By John H. Foote
The raid on the village is subsiding, the fighting is much less as the rebels have taken to the jungle to hide. Kilgore (Duvall) orders his chopper to land on the beach so he can get a look at the surf. He has encountered a famous surfer from Malibu and destroyed a village so he can watch the kid surf. Kilgore struts on the beach fearlessly, tearing off his shirt, ordering a napalm drop to stop the whizzing bullets and grenades. All around him is chaos and danger, his men diving for cover, but he is oblivious to it, as though he was immune to death.
The massive jets fly overhead dropping their load, deadly napalm which turns the lush jungle into a rumbling an inferno.
Taking a knee, Kilgore says, “Do you smell that? Do you smell that? Napalm son, nothing else in the world smells like that…I love the smell of napalm in the morning. It smells like, victory.” Then with a sad, almost wistful look, he says to the men, “You know, someday this war’s gonna end.” With that he stands and walks away, leaving the others stunned.
Robert Duvall is onscreen perhaps fifteen minutes in Apocalypse Now (1979) and as extraordinary as the film is, it never quite recovers from his sequence. In his time onscreen we see the absolute madness that was Viet Nam.
We first encounter him as his men clean up another raid, helping the injured, dealing with prisoners. Introduced to Captain Willard, he leaves the Captain when he is told Lance, a famous surfer is among Willard’s crew. At once Kilgore is fawning over Lance, choppering in T bone steaks and beer to impress the surfer and as a gesture to his men, whom he loves. He feels safe at war, he is in his element like a ballplayer in his position before the big game. When Kilgore gives the order to attack a village because it has great surfing conditions, Willard is stunned.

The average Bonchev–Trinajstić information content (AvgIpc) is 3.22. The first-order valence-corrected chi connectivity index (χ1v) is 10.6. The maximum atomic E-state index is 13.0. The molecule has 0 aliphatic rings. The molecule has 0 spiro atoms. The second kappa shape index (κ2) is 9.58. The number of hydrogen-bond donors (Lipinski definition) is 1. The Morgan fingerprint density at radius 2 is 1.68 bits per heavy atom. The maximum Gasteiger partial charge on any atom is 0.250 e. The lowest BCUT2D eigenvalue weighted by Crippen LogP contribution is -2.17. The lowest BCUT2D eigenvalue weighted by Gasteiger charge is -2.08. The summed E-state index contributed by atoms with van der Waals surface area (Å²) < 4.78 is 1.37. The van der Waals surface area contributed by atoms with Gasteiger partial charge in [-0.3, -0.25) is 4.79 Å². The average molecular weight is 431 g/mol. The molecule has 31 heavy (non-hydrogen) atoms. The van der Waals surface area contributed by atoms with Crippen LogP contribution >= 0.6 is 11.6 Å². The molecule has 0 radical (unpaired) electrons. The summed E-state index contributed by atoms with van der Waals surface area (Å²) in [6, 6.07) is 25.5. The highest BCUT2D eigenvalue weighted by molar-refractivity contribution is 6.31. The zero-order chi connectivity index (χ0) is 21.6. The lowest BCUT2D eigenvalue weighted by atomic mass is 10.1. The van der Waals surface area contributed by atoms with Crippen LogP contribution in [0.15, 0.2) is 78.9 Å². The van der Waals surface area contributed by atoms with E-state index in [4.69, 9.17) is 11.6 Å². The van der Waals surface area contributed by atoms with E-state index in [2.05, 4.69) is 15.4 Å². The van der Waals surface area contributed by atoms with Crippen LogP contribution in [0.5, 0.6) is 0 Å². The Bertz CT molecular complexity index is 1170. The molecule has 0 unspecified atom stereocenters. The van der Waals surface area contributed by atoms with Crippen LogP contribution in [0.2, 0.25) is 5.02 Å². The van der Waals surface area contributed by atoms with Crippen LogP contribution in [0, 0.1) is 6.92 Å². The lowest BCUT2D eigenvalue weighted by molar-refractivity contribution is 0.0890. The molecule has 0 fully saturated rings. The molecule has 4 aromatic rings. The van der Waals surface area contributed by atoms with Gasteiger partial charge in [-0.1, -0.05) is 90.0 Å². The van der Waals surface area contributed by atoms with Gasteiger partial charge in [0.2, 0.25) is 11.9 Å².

Like prehistoric mosquitoes the choppers dot the sky, relentlessly heading towards a village that has stood one thousand years and in a matter of minutes will be obliterated.
Kilgore explains as they get closer to scare the Viet Cong, they play music, Wagner’s “The Ride of the Valkyries” as they attack. As the music blares, bombs are unleashed and the destruction begins as Kilgore calmly drinks coffee from his cup.
Eventually, he lands on the beach in the aforementioned scene, the highlight of the sequence. The concentration and absolute focus Duvall brings to the sequence is miraculous. Not a flinch, not an eyebrow raised, he is utterly fearless, but also convinced he was not going to get so much as a flesh wound here.
Duvall won the Golden Globe for Best Supporting Actor and was nominated for an Academy Award for his electrifying performance. It was about this time the New York Times ran a piece naming him America’s finest actor. I doubt anyone could argue the point. In a film as huge and vast as Francis Ford Coppola’s surrealistic masterpiece, Apocalypse Now, Duvall manages to tower above the work. An extraordinary performance from one of our greatest actors.
One of Canada’s best-known film critics, he spent 10 years on TV as co-host of Reel to Real, and another 10 in education (still writing as a critic) as Director of the Toronto Film School, where he created the curriculum for three programs and taught film history. Film has always been his passion. He has written for magazines such as Toronto Life, Fashion and Hollywood North, been quoted in the Los Angeles and New York Times, as well as the major Toronto dailies. Online he has written for such sites as The Wrap, In Contention, Awards Circuit and The Cinemaholic. His first book Clint Eastwood – Evolution of a Filmmaker, was published in 2010. His second Steven Spielberg: American Film Visionary, a massive volume, has just found a publisher and he’s working on American Film Renaissance – 1967-2018 with Nick Maylor. As a critic, he has had the good fortune to interview directors and stars such as Martin Scorsese, Francis Ford Coppola, Clint Eastwood, Meryl Streep, Tom Hanks, Tom Cruise, Robert Duvall, Emma Stone, Jane Fonda, and countless others. As he quips, “Everyone but Jack Nicholson!”